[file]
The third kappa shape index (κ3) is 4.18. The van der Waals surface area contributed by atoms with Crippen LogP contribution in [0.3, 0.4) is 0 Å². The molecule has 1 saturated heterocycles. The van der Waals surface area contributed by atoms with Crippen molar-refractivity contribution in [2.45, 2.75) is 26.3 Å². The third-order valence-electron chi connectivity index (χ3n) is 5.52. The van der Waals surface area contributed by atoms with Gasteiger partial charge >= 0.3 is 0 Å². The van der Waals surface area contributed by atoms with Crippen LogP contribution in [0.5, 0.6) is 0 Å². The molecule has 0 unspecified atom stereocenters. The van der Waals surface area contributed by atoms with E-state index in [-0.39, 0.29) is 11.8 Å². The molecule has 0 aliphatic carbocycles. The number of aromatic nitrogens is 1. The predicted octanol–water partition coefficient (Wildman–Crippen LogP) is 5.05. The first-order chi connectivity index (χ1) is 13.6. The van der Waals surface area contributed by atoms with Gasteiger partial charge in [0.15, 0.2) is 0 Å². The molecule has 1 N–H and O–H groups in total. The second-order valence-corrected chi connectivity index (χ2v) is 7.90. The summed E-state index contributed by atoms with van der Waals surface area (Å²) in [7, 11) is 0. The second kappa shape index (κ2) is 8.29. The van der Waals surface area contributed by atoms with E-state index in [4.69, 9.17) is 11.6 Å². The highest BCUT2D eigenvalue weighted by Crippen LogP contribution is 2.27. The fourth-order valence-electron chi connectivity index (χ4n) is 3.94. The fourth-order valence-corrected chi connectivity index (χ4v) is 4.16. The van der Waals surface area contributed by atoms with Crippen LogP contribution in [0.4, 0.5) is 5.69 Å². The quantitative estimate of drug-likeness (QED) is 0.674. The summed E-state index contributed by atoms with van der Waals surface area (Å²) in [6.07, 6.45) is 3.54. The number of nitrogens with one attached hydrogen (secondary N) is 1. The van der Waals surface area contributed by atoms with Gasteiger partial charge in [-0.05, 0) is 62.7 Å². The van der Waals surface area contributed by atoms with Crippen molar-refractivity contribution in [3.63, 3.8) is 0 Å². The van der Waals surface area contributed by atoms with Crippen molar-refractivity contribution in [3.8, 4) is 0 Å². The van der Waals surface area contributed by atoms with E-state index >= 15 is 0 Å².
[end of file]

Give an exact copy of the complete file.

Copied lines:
The third kappa shape index (κ3) is 4.18. The van der Waals surface area contributed by atoms with Crippen LogP contribution in [0.3, 0.4) is 0 Å². The molecule has 1 saturated heterocycles. The van der Waals surface area contributed by atoms with Crippen molar-refractivity contribution in [2.45, 2.75) is 26.3 Å². The third-order valence-electron chi connectivity index (χ3n) is 5.52. The van der Waals surface area contributed by atoms with Gasteiger partial charge >= 0.3 is 0 Å². The van der Waals surface area contributed by atoms with Crippen LogP contribution in [0.5, 0.6) is 0 Å². The molecule has 0 unspecified atom stereocenters. The van der Waals surface area contributed by atoms with E-state index in [-0.39, 0.29) is 11.8 Å². The molecule has 0 aliphatic carbocycles. The number of aromatic nitrogens is 1. The predicted octanol–water partition coefficient (Wildman–Crippen LogP) is 5.05. The first-order chi connectivity index (χ1) is 13.6. The van der Waals surface area contributed by atoms with Gasteiger partial charge in [0.15, 0.2) is 0 Å². The molecule has 1 N–H and O–H groups in total. The second-order valence-corrected chi connectivity index (χ2v) is 7.90. The summed E-state index contributed by atoms with van der Waals surface area (Å²) in [7, 11) is 0. The second kappa shape index (κ2) is 8.29. The van der Waals surface area contributed by atoms with E-state index in [4.69, 9.17) is 11.6 Å². The highest BCUT2D eigenvalue weighted by Crippen LogP contribution is 2.27. The fourth-order valence-electron chi connectivity index (χ4n) is 3.94. The fourth-order valence-corrected chi connectivity index (χ4v) is 4.16. The van der Waals surface area contributed by atoms with Crippen LogP contribution in [0.4, 0.5) is 5.69 Å². The quantitative estimate of drug-likeness (QED) is 0.674. The summed E-state index contributed by atoms with van der Waals surface area (Å²) in [6.07, 6.45) is 3.54. The number of nitrogens with one attached hydrogen (secondary N) is 1. The van der Waals surface area contributed by atoms with Gasteiger partial charge in [-0.05, 0) is 62.7 Å². The van der Waals surface area contributed by atoms with Crippen molar-refractivity contribution in [3.63, 3.8) is 0 Å². The van der Waals surface area contributed by atoms with Crippen molar-refractivity contribution in [3.8, 4) is 0 Å². The van der Waals surface area contributed by atoms with E-state index >= 15 is 0 Å².